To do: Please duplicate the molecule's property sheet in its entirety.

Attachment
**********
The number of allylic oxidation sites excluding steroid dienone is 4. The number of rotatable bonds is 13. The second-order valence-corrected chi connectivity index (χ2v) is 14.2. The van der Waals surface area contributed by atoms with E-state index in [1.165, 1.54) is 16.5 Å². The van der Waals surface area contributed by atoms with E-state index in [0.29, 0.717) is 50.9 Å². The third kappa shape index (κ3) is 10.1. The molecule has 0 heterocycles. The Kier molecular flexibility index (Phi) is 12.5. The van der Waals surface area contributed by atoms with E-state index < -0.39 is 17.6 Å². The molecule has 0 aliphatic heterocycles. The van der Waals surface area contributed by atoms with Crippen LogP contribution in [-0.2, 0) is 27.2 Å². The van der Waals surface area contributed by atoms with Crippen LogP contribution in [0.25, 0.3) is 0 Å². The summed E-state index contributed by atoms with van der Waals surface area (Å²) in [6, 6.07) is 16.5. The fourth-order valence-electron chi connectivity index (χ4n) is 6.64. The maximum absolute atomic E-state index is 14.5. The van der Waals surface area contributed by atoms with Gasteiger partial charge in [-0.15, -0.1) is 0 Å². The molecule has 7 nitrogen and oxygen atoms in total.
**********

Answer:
The number of allylic oxidation sites excluding steroid dienone is 4. The number of rotatable bonds is 13. The second-order valence-corrected chi connectivity index (χ2v) is 14.2. The van der Waals surface area contributed by atoms with E-state index in [1.165, 1.54) is 16.5 Å². The van der Waals surface area contributed by atoms with E-state index in [0.29, 0.717) is 50.9 Å². The third kappa shape index (κ3) is 10.1. The molecule has 0 heterocycles. The Kier molecular flexibility index (Phi) is 12.5. The van der Waals surface area contributed by atoms with E-state index < -0.39 is 17.6 Å². The molecule has 0 aliphatic heterocycles. The van der Waals surface area contributed by atoms with Crippen LogP contribution in [-0.2, 0) is 27.2 Å². The van der Waals surface area contributed by atoms with Crippen LogP contribution in [0.25, 0.3) is 0 Å². The summed E-state index contributed by atoms with van der Waals surface area (Å²) in [6, 6.07) is 16.5. The fourth-order valence-electron chi connectivity index (χ4n) is 6.64. The maximum absolute atomic E-state index is 14.5. The van der Waals surface area contributed by atoms with Gasteiger partial charge in [-0.15, -0.1) is 0 Å². The molecule has 7 nitrogen and oxygen atoms in total.